36. Nitrogen is chemically less reactive. This is because of the high stability of its molecule, N2. In, N2 the two nitrogen atoms form a triple bond. This triple bond has very high bond strength, which is very difficult to break. It is because of nitrogen’s small size that it is able to form pπ – pπ bonds with itself. This property is not exhibited by atoms such as phosphorus. Thus, phosphorus is more reactive than nitrogen.
37. General trends in chemical properties of group – 15
(i) Reactivity towards hydrogen:
The elements of group 15 react with hydrogen to form hydrides of type EH, where E = N, P, As, Sb, or Bi. The stability of hydrides decreases on moving down from NH3 to BiH3 because of icease in size of cental atom, E-H bond length also increases down the group and hence stability of hydrides decreases.
(ii) Reactivity towards oxygen:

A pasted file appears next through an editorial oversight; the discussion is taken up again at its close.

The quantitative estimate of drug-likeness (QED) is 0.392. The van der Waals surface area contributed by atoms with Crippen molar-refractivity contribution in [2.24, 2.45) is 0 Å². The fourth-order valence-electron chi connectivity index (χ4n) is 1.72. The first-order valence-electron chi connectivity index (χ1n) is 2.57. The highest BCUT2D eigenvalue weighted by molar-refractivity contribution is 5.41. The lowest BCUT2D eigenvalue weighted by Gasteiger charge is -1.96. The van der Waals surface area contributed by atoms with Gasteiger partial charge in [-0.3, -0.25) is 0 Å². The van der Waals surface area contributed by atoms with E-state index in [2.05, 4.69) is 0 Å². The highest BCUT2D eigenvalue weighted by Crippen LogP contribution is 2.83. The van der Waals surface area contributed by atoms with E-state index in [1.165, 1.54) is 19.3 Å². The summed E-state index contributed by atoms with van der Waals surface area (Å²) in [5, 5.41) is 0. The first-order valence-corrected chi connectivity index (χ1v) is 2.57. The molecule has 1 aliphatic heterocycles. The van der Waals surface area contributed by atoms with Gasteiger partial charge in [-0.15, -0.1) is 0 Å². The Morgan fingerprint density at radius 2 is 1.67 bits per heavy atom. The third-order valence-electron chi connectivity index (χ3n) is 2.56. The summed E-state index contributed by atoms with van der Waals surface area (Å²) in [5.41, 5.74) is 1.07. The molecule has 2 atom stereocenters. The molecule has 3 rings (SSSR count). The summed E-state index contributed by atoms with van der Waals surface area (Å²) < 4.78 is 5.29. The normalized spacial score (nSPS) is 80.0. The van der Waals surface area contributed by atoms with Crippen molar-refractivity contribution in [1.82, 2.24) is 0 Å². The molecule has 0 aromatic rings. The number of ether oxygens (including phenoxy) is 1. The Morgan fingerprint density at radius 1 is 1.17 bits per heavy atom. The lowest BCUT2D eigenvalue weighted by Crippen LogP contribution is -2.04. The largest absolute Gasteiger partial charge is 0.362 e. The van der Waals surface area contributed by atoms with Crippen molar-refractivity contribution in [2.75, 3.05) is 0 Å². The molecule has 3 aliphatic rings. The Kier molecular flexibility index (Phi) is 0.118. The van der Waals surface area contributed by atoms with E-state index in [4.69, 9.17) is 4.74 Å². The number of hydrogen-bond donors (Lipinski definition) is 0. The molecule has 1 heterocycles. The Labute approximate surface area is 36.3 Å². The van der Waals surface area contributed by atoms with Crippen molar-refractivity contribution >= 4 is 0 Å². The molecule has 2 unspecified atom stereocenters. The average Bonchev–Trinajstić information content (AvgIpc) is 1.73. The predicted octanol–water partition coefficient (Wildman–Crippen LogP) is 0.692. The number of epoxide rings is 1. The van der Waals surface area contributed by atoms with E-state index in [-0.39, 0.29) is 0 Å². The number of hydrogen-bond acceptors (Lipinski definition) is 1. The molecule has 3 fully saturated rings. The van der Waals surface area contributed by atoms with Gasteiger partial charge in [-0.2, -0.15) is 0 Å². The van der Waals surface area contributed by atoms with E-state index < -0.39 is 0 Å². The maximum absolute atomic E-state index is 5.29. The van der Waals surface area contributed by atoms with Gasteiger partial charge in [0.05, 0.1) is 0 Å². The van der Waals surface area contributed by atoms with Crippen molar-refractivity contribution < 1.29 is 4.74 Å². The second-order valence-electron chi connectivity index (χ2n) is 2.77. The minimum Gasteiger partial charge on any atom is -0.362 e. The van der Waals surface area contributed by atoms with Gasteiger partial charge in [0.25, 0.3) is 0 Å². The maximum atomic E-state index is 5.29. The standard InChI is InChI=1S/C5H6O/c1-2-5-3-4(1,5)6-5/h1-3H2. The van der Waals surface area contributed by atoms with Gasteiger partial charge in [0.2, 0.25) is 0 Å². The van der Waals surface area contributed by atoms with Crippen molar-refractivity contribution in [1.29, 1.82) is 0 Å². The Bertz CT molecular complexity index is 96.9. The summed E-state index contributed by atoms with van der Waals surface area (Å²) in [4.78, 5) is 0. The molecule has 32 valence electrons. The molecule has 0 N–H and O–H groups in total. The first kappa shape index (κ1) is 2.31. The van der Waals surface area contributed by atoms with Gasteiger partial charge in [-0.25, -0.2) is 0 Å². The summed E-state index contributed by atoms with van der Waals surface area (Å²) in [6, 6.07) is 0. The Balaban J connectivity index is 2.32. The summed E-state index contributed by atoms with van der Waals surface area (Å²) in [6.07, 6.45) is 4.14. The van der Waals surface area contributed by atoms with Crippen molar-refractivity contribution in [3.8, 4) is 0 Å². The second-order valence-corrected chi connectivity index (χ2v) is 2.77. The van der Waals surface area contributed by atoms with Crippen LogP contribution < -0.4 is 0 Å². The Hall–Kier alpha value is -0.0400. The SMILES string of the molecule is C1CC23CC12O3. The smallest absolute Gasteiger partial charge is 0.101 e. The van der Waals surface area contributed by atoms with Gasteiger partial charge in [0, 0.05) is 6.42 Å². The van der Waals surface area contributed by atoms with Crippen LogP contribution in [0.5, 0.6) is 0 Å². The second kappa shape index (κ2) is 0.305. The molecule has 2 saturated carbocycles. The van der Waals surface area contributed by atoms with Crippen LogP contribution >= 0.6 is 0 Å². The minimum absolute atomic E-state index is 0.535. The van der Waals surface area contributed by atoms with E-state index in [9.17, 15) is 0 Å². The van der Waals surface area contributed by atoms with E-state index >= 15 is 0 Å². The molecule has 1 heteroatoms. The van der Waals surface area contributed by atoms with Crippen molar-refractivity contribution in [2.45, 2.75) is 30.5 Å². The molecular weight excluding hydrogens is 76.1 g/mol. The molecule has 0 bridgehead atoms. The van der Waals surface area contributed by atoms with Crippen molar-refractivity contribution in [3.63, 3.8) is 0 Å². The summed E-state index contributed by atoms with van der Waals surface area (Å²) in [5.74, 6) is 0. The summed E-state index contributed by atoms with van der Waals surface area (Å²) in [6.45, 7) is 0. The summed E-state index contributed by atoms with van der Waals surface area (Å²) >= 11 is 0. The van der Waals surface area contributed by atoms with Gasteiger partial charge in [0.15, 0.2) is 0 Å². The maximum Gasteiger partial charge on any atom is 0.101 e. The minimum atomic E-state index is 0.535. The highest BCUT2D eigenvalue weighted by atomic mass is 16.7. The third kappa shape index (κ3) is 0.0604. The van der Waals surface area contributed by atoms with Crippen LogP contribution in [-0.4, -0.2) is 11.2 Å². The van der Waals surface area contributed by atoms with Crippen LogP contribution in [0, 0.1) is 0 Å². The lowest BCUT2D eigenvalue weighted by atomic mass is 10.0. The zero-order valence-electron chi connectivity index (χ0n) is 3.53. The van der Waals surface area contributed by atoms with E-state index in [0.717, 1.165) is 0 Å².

The elements of group 15 form two types of oxides: E2O3 and E2O5, where E = N, P, As, Sb, or Bi. The oxide with the element in the higher oxidation state is more acidic than the other. However, the acidic character decreases on moving down a group.
(iii) Reactivity towards halogens:
The group 15 elements react with halogens to form two series of salts: EX3 and EX5. However, nitrogen does not form NX5 as it lacks the dorbital. All trihalides (except NX3) are stable.
(iv) Reactivity towards metals:
The group 15 elements react with metals to form binary compounds in which metals exhibit -3 oxidation states.Nitrogen beacuse of its High bond energy only forms Li3N and Mg3N.